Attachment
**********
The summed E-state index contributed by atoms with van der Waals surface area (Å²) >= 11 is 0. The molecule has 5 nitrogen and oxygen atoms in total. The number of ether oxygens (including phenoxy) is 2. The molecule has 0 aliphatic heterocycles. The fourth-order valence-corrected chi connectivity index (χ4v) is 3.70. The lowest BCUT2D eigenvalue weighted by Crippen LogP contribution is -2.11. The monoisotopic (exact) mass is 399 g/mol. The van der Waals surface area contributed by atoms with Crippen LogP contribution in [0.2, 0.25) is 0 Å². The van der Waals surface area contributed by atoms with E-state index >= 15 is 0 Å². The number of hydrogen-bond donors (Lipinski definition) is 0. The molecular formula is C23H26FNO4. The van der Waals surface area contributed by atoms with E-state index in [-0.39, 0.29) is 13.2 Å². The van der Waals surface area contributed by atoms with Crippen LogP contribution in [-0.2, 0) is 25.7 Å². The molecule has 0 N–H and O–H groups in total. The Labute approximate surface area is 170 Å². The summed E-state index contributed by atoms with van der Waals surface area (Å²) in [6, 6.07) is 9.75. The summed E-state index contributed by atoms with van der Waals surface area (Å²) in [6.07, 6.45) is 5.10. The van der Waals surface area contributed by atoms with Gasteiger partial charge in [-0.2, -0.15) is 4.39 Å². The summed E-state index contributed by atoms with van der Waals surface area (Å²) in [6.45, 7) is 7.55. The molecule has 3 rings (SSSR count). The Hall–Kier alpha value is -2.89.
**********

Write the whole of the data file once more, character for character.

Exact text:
The summed E-state index contributed by atoms with van der Waals surface area (Å²) >= 11 is 0. The molecule has 5 nitrogen and oxygen atoms in total. The number of ether oxygens (including phenoxy) is 2. The molecule has 0 aliphatic heterocycles. The fourth-order valence-corrected chi connectivity index (χ4v) is 3.70. The lowest BCUT2D eigenvalue weighted by Crippen LogP contribution is -2.11. The monoisotopic (exact) mass is 399 g/mol. The van der Waals surface area contributed by atoms with Crippen LogP contribution in [0.2, 0.25) is 0 Å². The van der Waals surface area contributed by atoms with E-state index >= 15 is 0 Å². The number of hydrogen-bond donors (Lipinski definition) is 0. The molecular formula is C23H26FNO4. The van der Waals surface area contributed by atoms with E-state index in [-0.39, 0.29) is 13.2 Å². The van der Waals surface area contributed by atoms with Crippen LogP contribution in [-0.2, 0) is 25.7 Å². The molecule has 0 N–H and O–H groups in total. The Labute approximate surface area is 170 Å². The summed E-state index contributed by atoms with van der Waals surface area (Å²) in [6, 6.07) is 9.75. The summed E-state index contributed by atoms with van der Waals surface area (Å²) in [6.07, 6.45) is 5.10. The van der Waals surface area contributed by atoms with Gasteiger partial charge in [-0.2, -0.15) is 4.39 Å². The summed E-state index contributed by atoms with van der Waals surface area (Å²) in [6.45, 7) is 7.55. The molecule has 3 rings (SSSR count). The Hall–Kier alpha value is -2.89.